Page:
Perhaps I'm missing something in the Milinda passage.

Another issue, of course, is exactly what the Commentators mean by "highest/ultimate sense".

:anjali:
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Re: A Review of Ven. Ñānavīra's "Notes on Dhamma"

Post by pulga » Sun Jun 14, 2015 1:29 am

mikenz66 wrote: Yet the quote from the Questions of King Milinda doesn't seem to use the "highest sense" terminology. It says such things as:
“O king, I am known as Nāgasena but that is only a designation in common use, for no permanent indi­vidual can be found.” ...
It does though:
...‘nāgaseno’ti saṅkhā samaññā paññatti vohāro nāmamattaṃ pavattati, paramatthato panettha puggalo nūpalabbhati.
The translator oddly translates the word as "permanent".

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Re: A Review of Ven. Ñānavīra's "Notes on Dhamma"

Post by mikenz66 » Sun Jun 14, 2015 1:47 am

Ah, OK, thanks for that.

Still, the question is whether "highest" or "ultimate" is a good translation...

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Re: A Review of Ven. Ñānavīra's "Notes on Dhamma"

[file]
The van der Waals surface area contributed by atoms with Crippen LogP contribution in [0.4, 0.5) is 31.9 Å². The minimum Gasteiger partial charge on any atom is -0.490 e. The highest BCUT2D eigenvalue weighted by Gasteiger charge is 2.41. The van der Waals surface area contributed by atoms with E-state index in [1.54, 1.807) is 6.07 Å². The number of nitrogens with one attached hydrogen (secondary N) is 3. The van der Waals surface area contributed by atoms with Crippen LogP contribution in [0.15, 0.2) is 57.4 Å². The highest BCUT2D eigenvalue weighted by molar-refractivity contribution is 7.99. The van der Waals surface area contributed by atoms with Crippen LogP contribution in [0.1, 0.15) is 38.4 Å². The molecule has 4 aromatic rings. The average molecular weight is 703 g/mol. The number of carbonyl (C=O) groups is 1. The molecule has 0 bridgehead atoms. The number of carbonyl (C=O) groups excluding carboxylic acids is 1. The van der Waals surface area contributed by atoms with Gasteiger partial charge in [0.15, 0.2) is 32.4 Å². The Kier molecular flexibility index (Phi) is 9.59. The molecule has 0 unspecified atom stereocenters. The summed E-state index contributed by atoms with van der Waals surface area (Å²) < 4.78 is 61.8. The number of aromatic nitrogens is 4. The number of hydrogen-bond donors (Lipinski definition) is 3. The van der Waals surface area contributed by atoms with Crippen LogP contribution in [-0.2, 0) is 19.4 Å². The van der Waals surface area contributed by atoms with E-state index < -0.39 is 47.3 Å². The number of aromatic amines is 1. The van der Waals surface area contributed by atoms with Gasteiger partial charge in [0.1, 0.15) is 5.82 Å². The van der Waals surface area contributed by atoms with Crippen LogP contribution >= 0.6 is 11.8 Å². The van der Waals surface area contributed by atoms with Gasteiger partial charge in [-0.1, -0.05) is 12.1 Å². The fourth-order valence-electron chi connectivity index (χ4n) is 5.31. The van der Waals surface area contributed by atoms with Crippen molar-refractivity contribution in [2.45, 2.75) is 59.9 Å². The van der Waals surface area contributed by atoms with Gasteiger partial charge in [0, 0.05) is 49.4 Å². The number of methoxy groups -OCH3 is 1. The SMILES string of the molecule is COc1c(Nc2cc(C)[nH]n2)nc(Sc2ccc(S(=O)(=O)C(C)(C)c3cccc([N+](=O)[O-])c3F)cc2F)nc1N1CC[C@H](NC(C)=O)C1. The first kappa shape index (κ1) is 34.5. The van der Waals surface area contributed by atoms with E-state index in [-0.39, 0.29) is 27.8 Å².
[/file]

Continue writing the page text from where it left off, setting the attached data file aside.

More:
Post by chownah » Sun Jun 14, 2015 4:23 am

I''ve developed an idea about the being vs. self conundrum.
There is right view with remainder and right view without remainder and I mention this to illustrate what I will call "conventional truth" and "bare truth" ("bare truth is sometimes called "higher" or "ultimate" but I don't like those designations). Many people live their lives in the world and they really don't have any idea about leaving that world and they benefit from the buddha's teachings of conventional truth. Some people see the world and are aiming to end it and those people benefit from the buddha's teachings on bare truth. So...the buddha presents teachings in a way that both these groups get what they need. But....the conventional truth group can benefit by better understanding the bare side and the bare group can benefit by better understanding the conventional side. The teaching on self are mostly directed at the bare side and the teachings on beings sort of bridge over between the conventional and bare divide. There might be other teachings which could be delineated in this way but I won't go into that. I'm just wanting to show how using the teachings on beings and self can when taken together help the two groups to comprehend the way things really are.
chownah